A review of tonight's "Homeland" coming up just as soon as I find out what vitamin water is...

"Are we enemies now?" -Nazir

When last we left Nicholas Brody, we learned that what he had told Carrie about his time in captivity wasn't entirely the truth. Some people were excited by this revelation, some were angry that the show had done such a quick reversal from the conversation in "The Weekend," and some (like me) were concerned but willing to wait and see where the story went from here.

While Carrie spends her end of "Crossfire" trying to track down Tom Walker - and trying various methods to work the imam who might know how to find him - we spend the Brody half of things filling in many of the blanks that were left by last week's revelation.

Now we know that he is acting of his own free will (more or less), rather than being turned into a modern-day Manchurian Candidate, and we've seen the circumstances under which he came around to Nazir's way of thinking.

But is it believable?

I think it is, if you factor in the following: before Nazir took Brody into his home and made him into his son's English tutor, Brody spent five years in horrible, inhumane captivity. He was tortured, and deprived, and had nothing to do but think, over and over and over, about the moment of weakness where he believed he beat his partner and friend Tom Walker to death. I can't imagine what those five years must have been like. Almost no one can. But the psychological toll those years would have taken gives us a lot of leeway in terms of what his mindset must have been when he woke up in Nazir's home, took a bath, got a shave and a haircut and a chance to live like a person again, and then was introduced to a young boy not unlike the son Brody believed he would never see again.

Just look at the expression on Brody's face (so perfectly conveyed by Damian Lewis) in the moment where Nazir's son, so proud at having read an entire book in English, wraps him in a big, affectionate hug. This is the kind of human contact I imagine Brody never expected to have again during his long time in the darkness. And for the boy who gave him that feeling again to be killed in a drone attack on Nazir? I'm sure the Brody who came to Iraq five years earlier would understand the idea of collateral damage, even as he'd feel bad that local kids got killed. But for this Brody, after this experience, that kid was everything, and I think "Crossfire" sold that he was, and that his death might send Brody down this path.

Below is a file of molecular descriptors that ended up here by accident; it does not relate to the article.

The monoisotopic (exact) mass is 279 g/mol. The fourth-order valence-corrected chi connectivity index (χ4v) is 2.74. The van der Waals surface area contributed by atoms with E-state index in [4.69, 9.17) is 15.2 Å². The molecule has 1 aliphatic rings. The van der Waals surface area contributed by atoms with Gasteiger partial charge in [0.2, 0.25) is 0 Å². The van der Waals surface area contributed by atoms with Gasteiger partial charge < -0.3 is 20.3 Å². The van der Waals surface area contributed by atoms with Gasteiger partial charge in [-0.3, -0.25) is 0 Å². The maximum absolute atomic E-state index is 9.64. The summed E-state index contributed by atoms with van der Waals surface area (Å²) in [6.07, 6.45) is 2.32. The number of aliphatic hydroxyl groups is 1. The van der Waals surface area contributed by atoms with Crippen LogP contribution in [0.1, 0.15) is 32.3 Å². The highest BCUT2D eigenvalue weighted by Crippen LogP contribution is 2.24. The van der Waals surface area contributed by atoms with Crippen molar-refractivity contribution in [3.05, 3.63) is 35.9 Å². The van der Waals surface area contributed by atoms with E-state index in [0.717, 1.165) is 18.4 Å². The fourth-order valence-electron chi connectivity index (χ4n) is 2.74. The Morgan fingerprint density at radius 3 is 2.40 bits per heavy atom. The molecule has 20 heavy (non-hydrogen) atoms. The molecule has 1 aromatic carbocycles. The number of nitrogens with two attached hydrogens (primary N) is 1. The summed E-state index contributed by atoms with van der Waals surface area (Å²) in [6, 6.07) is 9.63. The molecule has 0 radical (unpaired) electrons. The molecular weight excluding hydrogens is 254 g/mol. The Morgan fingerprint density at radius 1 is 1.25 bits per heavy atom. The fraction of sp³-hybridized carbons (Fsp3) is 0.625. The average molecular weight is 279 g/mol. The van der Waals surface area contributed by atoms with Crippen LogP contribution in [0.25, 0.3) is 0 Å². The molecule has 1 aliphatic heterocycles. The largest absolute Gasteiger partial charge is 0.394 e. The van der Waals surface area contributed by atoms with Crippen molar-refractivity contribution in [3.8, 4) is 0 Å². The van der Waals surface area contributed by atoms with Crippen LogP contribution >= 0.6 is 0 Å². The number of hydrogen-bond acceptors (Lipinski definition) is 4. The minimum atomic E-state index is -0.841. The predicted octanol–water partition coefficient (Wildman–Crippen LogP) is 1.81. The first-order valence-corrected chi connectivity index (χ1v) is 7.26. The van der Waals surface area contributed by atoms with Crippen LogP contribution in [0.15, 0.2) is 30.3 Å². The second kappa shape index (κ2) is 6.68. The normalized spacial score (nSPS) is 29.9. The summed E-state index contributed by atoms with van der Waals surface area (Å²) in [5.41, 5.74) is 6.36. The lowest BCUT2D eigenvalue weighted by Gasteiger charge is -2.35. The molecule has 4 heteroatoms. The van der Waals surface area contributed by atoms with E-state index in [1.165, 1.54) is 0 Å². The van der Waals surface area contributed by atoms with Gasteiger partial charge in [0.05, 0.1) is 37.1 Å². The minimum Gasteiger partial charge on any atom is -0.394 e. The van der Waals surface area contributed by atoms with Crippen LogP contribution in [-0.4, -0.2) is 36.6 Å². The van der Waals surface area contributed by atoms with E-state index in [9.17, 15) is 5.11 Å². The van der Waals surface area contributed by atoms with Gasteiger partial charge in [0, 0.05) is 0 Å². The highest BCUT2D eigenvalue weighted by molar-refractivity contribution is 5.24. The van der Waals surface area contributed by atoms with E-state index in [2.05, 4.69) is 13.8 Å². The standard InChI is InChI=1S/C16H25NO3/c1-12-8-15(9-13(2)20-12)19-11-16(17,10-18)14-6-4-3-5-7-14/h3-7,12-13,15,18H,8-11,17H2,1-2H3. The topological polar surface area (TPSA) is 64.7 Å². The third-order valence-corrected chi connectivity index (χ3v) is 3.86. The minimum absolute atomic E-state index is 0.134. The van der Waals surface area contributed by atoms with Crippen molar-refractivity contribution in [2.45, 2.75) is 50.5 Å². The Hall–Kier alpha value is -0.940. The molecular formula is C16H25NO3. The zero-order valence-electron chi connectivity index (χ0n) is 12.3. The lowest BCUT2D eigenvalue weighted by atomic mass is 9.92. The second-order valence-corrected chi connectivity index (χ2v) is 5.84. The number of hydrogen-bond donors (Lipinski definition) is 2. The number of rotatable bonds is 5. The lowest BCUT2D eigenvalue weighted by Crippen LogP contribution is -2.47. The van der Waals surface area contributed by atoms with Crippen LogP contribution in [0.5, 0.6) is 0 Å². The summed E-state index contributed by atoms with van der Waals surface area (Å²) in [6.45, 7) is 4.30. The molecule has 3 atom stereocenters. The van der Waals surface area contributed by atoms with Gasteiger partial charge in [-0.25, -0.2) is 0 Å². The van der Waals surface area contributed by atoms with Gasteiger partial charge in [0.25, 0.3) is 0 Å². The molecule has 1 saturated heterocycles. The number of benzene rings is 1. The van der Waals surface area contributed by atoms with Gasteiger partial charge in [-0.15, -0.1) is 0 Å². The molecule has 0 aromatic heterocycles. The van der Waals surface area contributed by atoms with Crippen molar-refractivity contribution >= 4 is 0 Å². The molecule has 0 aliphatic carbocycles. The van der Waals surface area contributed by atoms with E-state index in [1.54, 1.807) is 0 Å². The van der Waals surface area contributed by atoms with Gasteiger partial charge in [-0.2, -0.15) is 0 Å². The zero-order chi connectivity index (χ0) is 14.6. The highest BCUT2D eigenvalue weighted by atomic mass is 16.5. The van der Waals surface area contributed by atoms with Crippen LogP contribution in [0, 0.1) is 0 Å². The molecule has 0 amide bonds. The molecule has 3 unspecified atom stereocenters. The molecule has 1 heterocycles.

We still don't know, however, how Tom Walker was turned - or, for that matter, whether Nazir took Brody into his home to try to turn him through less personally-devastating means. But we know now why Brody wants to kill the vice-president, and we also know that he has his own free will and can perhaps change his mind at some point.

I still worry that we may have another five or six "shocking" reveals and loyalty switcheroos before the season is out (Elizabeth Gaines seems an obvious candidate to be stealthily working for Nazir), but my overall concern level is much lower. Last week raised a bunch of questions, and this week gave what I found to be a satisfying, dramatically compelling answer.

What did everybody else think? Did you buy Brody's conversion?